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What Is Glaucoma?

Glaucoma is an eye disease that can cause blindness. If found early, it can often be controlled. But it often causes no symptoms, so you need regular eye exams to find it. Glaucoma often begins when pressure builds up in the eye. This pressure can damage the optic nerve. The optic nerve sends messages to the brain so you can see. There are 2 main kinds of glaucoma: open-angle and closed-angle.

Side view of eye with arrows inside showing pressure building up. Optic nerve at back of eye is damaged. Closeup of cross section of eye where cornea covers iris. Pupil is opening in center of iris. Lens is behind iris. Fluid drains from behind iris through pupil to front of iris. Fluid then drains out of eye through holes near cornea. Drainage holes may become clogged.

Drainage area

The eye is always making fluid. The eye's drainage areas may become clogged or blocked. Too much fluid stays in the eye. This increases eye pressure.

Optic nerve

Too much pressure in the eye can damage the optic nerve. If damaged, this nerve cannot send the messages to the brain that let you see.

Open-angle glaucoma

Open-angle glaucoma is the most common kind. It happens slowly as people age. The drainage area in the eye becomes clogged. Not enough fluid drains from the eye, so pressure slowly builds up. This causes a slow loss of side (peripheral) vision. You may not even notice changes until much of your vision is lost.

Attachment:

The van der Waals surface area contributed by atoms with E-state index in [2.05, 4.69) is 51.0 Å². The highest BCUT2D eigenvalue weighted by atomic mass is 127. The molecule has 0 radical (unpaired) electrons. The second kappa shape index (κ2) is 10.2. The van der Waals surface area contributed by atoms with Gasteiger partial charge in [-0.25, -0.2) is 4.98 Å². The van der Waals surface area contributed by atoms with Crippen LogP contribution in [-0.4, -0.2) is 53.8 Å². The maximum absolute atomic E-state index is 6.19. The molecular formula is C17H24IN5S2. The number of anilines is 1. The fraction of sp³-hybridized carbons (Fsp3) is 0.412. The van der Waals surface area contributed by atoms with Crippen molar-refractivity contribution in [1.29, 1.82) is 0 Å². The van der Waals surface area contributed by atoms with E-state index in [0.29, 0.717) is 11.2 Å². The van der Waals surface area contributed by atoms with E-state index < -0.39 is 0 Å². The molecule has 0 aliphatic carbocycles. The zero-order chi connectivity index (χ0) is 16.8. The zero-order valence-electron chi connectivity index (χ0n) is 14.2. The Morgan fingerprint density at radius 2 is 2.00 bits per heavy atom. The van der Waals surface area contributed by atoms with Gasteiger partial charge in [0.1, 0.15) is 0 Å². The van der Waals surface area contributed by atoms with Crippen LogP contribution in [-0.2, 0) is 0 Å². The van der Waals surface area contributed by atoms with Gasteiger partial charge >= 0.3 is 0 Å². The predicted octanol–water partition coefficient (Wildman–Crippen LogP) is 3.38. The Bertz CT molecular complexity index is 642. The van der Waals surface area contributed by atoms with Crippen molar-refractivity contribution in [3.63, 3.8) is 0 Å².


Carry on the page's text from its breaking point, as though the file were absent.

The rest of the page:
Closed-angle glaucoma

Closed-angle glaucoma is less common than open-angle. It often comes on quickly. The drainage area in the eye suddenly becomes blocked. Eye pressure builds rapidly. You may notice blurred vision and rainbow halos around lights. You may also have headaches, nausea, vomiting, and severe pain. If it is not treated right away, blindness can happen quickly.

Online Medical Reviewer: Chris Haupert MD
Online Medical Reviewer: Tara Novick BSN MSN
Online Medical Reviewer: Whitney Seltman MD
Date Last Reviewed: 12/1/2022
© 2000-2024 The StayWell Company, LLC. All rights reserved. This information is not intended as a substitute for professional medical care. Always follow your healthcare professional's instructions.
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